1. “I am not going to let go of ________.” Strategists’ recommendations are not assigned to a single executive sponsor with full carte blanche to implement successfully. This typically happens in matrix organizations where a bold recommendation around enabling the supply chain falls under several executives’ purview. For example, corporate supply chain reports to the CFO and local buying reports up through the COO. The CFO and COO do not have the time and energy to battle out ownership of tactical supply chain issues. The CFO says, “I’m not giving up corporate supply chain oversight for the sake of our controls policy,” and the COO says, “I’m not letting the accountants decide what we buy.” In many cases, an organization needs to address its decision making and organizational structure before attempting to implementation bold recommendations.
2. “I am not going to change.” Strategists’ recommendations presume corporate-sponsored change programs will somehow magically be embraced by field sales and operations. Field work is required to align people outside of the corporate offices. Field work takes time and requires people with a business orientation to spend time in the field helping to communicate why and how the changes should be delivered.
3. “I don’t believe the changes will work.” The lofty benefits in a strategist’s business case are not believable. Their business case is typically built in a nirvana world where the stars and moon align. One flaw in the business case, and the recommendations are doomed. For example, a VP of operations might say, “We have deepwater and land rigs. It’s infeasible to standardize the business process across our entire fleet. We would kill our land operations.” A strategist’s recommendations should be rationalized and made fit-for-purpose, requiring a tactical understanding of field and business operations.
4. “This costs too darn much.” A strategist’s recommendations presume there are resources available to implement the changes. The organization has pressure from stockholders to meet short-term profit goals and expensive programs are not feasible. The COO says, “We could have spent tens of millions of dollars to implement the Six Sigma program and make it happen, but we aren’t GE.” There are always less expensive means to achieving the same goal. Understanding the true alternatives requires a bit more tactical knowledge of what alternatives are available.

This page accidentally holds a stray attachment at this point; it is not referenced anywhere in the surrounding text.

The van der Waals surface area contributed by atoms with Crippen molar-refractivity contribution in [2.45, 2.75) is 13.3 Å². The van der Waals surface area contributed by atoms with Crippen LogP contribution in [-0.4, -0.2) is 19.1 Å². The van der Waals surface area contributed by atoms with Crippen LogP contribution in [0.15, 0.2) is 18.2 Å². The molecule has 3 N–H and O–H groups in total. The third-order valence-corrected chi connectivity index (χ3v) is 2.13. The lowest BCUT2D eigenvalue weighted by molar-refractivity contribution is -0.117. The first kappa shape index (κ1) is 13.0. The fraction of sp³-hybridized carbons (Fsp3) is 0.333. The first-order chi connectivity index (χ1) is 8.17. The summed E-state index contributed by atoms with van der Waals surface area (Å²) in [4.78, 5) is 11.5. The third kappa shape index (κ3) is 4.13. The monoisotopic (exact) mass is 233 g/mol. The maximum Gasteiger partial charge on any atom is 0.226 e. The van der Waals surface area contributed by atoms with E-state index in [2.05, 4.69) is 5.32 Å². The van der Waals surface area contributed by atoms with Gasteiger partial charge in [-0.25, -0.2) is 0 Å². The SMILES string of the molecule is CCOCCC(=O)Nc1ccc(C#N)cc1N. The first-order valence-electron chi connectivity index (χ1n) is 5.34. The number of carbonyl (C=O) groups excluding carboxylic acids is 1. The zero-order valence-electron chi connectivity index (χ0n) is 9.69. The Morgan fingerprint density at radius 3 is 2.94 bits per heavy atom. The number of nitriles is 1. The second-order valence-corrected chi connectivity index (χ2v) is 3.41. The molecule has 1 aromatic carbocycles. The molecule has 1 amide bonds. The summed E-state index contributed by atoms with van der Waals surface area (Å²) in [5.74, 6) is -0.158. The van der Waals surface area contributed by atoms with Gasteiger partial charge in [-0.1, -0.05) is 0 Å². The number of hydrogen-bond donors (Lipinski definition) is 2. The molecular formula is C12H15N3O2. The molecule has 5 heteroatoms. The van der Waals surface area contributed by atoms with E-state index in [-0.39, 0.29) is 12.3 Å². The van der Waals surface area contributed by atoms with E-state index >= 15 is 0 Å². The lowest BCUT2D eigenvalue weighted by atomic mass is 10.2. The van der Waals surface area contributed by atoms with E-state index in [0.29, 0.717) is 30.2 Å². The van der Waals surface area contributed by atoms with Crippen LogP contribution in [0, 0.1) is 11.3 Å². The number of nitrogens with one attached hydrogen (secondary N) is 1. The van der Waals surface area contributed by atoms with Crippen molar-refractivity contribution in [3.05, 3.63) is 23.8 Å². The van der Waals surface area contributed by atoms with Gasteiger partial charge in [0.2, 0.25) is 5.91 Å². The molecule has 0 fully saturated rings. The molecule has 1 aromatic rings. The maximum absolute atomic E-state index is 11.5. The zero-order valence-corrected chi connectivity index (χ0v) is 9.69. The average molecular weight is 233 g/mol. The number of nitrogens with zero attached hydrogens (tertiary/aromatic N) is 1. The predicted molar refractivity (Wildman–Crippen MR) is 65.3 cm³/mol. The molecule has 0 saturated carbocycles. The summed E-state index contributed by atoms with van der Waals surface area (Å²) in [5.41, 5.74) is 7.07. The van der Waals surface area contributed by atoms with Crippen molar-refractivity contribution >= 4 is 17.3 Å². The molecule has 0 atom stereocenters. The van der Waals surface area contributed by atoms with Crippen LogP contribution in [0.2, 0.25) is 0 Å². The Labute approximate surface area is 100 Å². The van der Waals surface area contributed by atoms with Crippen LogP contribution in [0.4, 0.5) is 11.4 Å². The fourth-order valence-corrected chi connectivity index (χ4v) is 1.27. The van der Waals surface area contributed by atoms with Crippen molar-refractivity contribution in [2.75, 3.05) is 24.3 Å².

The Technologist’s Challenge
At the other end of the spectrum, technologists assume the business has an appetite to accept technology at face value and will align all business processes, scenarios, and organization accordingly. The technologist’s implementation gaps typically come in the form of alignment around four major pain points in any technology implementation:
1. “We assumed the new system would get us the information we need.” Fulfillment of information needs is typically, and often inaccurately, assumed to be automatic and prepackaged with the technology solution. For example, a company may implement a comprehensive field ticketing and invoicing system and finds the system unable to capture job profitability. The operations director declares, “What good is the system if I can’t see how profitable my jobs are?” Clear definition and agreement regarding the information required to run the business must be in place before starting any technology implementation.